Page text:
Free Study Guide for The Catcher in the Rye by J. D. Salinger|
Downloadable / Printable Version
CHAPTER SUMMARY WITH NOTES
Holden manages to coax Phoebe into talking to him again, but she insists they talk about his problems. Holden tells her not to worry; he is going to go out west and live on a ranch. Phoebe reminds him practically that he cannot even ride a horse. She adds insult to injury by saying, "I suppose you failed every subject again" and inquires as to why. Holden cries out in anguish, "Oh God, Phoebe, don’t ask me. I’m sick of everybody asking me that." Up to this point, however, only Mr. Spencer has asked Holden these questions. His outcry suggests that he has been asking himself the same question over and again.
Holden goes off on a tangent. He tells Phoebe that artificiality has penetrated to the very core of human beings, so that even Mr. Spencer, in order to keep his job, would "practically kill himself chuckling and smiling" when Thurmer interrupted his lectures with "corny jokes". It is the fact that this artificiality abounds in society that troubles Holden. While Stradlater and Maurice are the more obvious symbols of brutality, thoughtlessness and insensitivity are inherent to all the people Holden comes in contact with.
Holden wants to protect children, like Phoebe, from the insensitivity. When he says he wants to be the catcher in the rye, he is saying he wants to protect the innocent children playing and enjoying their youth. He tells Phoebe that when he hears the song about the catcher in the rye, he imagines children playing in a field, innocent and free. But somewhere in that field there is a cliff, and sooner or later, the children will come near the cliff. Holden wants to catch them, keep them from falling off the field. He believes that is his calling to be the catcher, to be their protector. Obviously, since the title comes from this scene, there is symbolic meaning behind Holden’s words. The rye field becomes a symbol for the freedom and purity of childhood. Holden wants to shield the children from the hidden cliff, which symbolizes the cruel realities of the adult world. Children are not phonies; they live and love without artifice and ulterior motives. Holden wants to be a part of that world, not the grown-up world of pretension and cruelty.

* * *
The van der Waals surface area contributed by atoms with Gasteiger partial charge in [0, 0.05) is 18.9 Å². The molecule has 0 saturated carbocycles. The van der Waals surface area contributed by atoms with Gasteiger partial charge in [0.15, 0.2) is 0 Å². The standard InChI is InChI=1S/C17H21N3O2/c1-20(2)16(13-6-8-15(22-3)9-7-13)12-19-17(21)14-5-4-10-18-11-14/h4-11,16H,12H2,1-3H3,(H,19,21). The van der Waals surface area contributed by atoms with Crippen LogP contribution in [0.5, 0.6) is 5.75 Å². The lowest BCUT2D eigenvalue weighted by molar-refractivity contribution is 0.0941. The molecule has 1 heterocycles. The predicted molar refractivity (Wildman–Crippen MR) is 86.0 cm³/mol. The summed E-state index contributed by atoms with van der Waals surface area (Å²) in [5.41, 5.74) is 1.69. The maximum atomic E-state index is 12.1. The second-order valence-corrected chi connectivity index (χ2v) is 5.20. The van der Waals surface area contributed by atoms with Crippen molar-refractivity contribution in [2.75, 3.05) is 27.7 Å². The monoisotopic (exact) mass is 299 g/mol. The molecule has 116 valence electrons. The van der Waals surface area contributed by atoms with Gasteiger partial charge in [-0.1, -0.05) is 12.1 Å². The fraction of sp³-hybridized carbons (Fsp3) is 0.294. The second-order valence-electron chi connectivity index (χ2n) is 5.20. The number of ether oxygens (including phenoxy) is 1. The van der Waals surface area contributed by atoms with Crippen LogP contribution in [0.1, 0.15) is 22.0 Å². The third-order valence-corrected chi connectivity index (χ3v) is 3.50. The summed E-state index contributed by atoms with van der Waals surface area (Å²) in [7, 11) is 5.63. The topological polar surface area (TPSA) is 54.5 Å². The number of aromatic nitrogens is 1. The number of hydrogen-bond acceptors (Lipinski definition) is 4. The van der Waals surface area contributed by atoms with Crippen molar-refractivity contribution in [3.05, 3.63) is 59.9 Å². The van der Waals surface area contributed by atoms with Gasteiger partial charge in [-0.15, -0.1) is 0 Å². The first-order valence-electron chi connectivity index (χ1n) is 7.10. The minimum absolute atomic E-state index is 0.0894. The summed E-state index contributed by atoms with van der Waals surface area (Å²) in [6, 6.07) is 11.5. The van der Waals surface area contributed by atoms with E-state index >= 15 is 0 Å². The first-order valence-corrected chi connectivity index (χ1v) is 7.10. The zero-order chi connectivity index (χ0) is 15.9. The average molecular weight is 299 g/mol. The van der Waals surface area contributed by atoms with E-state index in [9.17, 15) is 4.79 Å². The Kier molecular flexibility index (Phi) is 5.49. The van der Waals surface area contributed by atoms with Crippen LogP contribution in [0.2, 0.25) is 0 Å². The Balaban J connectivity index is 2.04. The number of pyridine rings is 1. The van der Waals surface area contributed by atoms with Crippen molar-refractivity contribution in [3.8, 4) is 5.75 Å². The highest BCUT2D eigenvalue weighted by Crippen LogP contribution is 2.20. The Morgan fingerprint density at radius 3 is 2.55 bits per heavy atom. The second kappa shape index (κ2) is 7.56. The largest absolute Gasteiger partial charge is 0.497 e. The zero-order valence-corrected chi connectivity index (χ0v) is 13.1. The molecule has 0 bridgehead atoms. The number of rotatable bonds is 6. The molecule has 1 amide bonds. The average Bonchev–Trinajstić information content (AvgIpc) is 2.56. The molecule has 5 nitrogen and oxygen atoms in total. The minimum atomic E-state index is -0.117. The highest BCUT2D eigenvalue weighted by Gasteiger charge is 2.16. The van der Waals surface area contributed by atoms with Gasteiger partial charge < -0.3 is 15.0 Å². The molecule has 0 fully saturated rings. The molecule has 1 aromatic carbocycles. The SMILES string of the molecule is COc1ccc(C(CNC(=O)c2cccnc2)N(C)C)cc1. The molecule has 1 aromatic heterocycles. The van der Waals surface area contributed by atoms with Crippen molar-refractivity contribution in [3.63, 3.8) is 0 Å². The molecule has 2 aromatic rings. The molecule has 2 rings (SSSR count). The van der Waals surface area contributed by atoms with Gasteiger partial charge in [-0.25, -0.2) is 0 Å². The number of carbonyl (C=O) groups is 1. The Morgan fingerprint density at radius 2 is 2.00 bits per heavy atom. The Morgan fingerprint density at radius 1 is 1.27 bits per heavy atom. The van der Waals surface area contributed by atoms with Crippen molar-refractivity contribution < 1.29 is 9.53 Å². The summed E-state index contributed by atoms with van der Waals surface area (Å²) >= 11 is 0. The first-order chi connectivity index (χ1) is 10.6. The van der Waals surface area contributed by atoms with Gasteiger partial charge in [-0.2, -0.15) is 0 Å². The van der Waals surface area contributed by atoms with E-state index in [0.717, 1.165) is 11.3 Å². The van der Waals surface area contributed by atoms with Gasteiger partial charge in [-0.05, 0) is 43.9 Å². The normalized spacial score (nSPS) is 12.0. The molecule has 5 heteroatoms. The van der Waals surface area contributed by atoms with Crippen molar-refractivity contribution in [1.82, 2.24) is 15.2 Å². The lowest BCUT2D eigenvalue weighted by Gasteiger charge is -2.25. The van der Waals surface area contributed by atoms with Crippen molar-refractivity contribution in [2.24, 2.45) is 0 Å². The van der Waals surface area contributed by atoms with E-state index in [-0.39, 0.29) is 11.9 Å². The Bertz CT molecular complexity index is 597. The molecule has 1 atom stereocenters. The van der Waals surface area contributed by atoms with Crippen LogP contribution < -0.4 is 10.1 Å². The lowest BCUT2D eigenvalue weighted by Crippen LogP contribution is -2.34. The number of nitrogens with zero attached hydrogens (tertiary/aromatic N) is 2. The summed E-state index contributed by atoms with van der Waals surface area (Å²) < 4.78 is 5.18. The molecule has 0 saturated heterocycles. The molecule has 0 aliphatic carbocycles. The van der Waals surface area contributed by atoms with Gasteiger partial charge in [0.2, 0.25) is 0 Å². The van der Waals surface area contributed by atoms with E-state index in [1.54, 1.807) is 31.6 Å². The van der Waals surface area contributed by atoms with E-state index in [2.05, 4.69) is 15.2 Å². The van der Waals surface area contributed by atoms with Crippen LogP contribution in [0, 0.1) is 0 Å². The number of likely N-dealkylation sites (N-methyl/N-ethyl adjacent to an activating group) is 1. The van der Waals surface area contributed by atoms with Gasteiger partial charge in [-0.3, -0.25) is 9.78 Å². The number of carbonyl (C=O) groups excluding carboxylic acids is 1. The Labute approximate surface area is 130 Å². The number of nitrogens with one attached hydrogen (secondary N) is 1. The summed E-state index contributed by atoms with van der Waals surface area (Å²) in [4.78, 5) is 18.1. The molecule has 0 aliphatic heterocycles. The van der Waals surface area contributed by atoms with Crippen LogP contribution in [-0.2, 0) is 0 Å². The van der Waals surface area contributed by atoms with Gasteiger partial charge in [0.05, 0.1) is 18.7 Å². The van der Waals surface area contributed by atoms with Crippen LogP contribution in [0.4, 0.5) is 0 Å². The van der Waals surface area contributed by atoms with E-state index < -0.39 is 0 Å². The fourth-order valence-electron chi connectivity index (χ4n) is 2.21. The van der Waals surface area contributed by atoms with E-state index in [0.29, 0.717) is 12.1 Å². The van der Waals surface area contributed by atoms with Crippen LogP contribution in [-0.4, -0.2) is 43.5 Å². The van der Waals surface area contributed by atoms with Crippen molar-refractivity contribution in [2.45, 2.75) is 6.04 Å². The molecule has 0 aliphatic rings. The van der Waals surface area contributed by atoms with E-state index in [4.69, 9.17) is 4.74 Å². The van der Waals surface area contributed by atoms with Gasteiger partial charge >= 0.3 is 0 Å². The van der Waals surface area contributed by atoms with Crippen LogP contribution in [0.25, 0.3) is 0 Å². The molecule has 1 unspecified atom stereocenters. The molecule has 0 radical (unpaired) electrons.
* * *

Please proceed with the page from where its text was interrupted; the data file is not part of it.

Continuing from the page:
Phoebe, ever the realist, points out that Holden has misquoted Burns, for the poem goes, "If a body meet a body coming through the rye", not "if a body catch a body." Her correction suggests that Holden’s goal is unrealistic and impossible, because he does not even know what the song means. Phoebe, his little sister, also understands and accepts that everyone must change. No one can stay in the rye field forever.
All Content Copyright©TheBestNotes. All Rights Reserved.
No further distribution without written consent.
275 Users Online | This page has been viewed 15391 times
This page was last updated on 5/9/2017 8:50:09 AM
Cite this page:
TheBestNotes.com Staff. "TheBestNotes on The Catcher in the Rye".
. 09 May 2017